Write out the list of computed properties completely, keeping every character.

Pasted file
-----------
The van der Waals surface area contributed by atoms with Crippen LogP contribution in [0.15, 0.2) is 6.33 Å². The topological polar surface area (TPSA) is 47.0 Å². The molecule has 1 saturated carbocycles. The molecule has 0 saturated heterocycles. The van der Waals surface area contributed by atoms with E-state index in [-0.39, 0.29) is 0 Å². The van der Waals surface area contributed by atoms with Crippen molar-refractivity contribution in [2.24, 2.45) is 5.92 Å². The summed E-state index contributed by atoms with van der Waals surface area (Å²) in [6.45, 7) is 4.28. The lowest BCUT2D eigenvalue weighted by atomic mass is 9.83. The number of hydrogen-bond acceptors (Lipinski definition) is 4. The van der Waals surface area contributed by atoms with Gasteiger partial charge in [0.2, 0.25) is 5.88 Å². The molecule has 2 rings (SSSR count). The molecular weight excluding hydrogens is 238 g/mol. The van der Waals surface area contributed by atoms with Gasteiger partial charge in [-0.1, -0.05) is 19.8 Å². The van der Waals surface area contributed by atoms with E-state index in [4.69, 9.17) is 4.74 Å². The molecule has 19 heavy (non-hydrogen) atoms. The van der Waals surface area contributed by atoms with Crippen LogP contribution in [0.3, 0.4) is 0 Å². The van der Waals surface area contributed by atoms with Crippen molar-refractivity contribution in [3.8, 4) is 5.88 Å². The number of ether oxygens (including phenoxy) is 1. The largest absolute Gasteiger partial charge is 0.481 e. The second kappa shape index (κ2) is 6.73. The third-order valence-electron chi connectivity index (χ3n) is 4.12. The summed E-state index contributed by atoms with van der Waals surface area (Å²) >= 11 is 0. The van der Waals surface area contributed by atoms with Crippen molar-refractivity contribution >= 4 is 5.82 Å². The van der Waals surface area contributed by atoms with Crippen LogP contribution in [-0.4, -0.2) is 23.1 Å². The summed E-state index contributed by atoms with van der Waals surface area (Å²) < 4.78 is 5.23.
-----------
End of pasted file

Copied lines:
The van der Waals surface area contributed by atoms with Crippen LogP contribution in [0.15, 0.2) is 6.33 Å². The topological polar surface area (TPSA) is 47.0 Å². The molecule has 1 saturated carbocycles. The molecule has 0 saturated heterocycles. The van der Waals surface area contributed by atoms with E-state index in [-0.39, 0.29) is 0 Å². The van der Waals surface area contributed by atoms with Crippen molar-refractivity contribution in [2.24, 2.45) is 5.92 Å². The summed E-state index contributed by atoms with van der Waals surface area (Å²) in [6.45, 7) is 4.28. The lowest BCUT2D eigenvalue weighted by atomic mass is 9.83. The number of hydrogen-bond acceptors (Lipinski definition) is 4. The van der Waals surface area contributed by atoms with Gasteiger partial charge in [0.2, 0.25) is 5.88 Å². The molecule has 2 rings (SSSR count). The molecular weight excluding hydrogens is 238 g/mol. The van der Waals surface area contributed by atoms with Gasteiger partial charge in [-0.1, -0.05) is 19.8 Å². The van der Waals surface area contributed by atoms with E-state index in [4.69, 9.17) is 4.74 Å². The molecule has 19 heavy (non-hydrogen) atoms. The van der Waals surface area contributed by atoms with Crippen LogP contribution in [0.3, 0.4) is 0 Å². The van der Waals surface area contributed by atoms with Crippen molar-refractivity contribution in [3.8, 4) is 5.88 Å². The number of ether oxygens (including phenoxy) is 1. The largest absolute Gasteiger partial charge is 0.481 e. The second kappa shape index (κ2) is 6.73. The third-order valence-electron chi connectivity index (χ3n) is 4.12. The summed E-state index contributed by atoms with van der Waals surface area (Å²) >= 11 is 0. The van der Waals surface area contributed by atoms with Crippen molar-refractivity contribution >= 4 is 5.82 Å². The van der Waals surface area contributed by atoms with Crippen LogP contribution in [-0.4, -0.2) is 23.1 Å². The summed E-state index contributed by atoms with van der Waals surface area (Å²) < 4.78 is 5.23.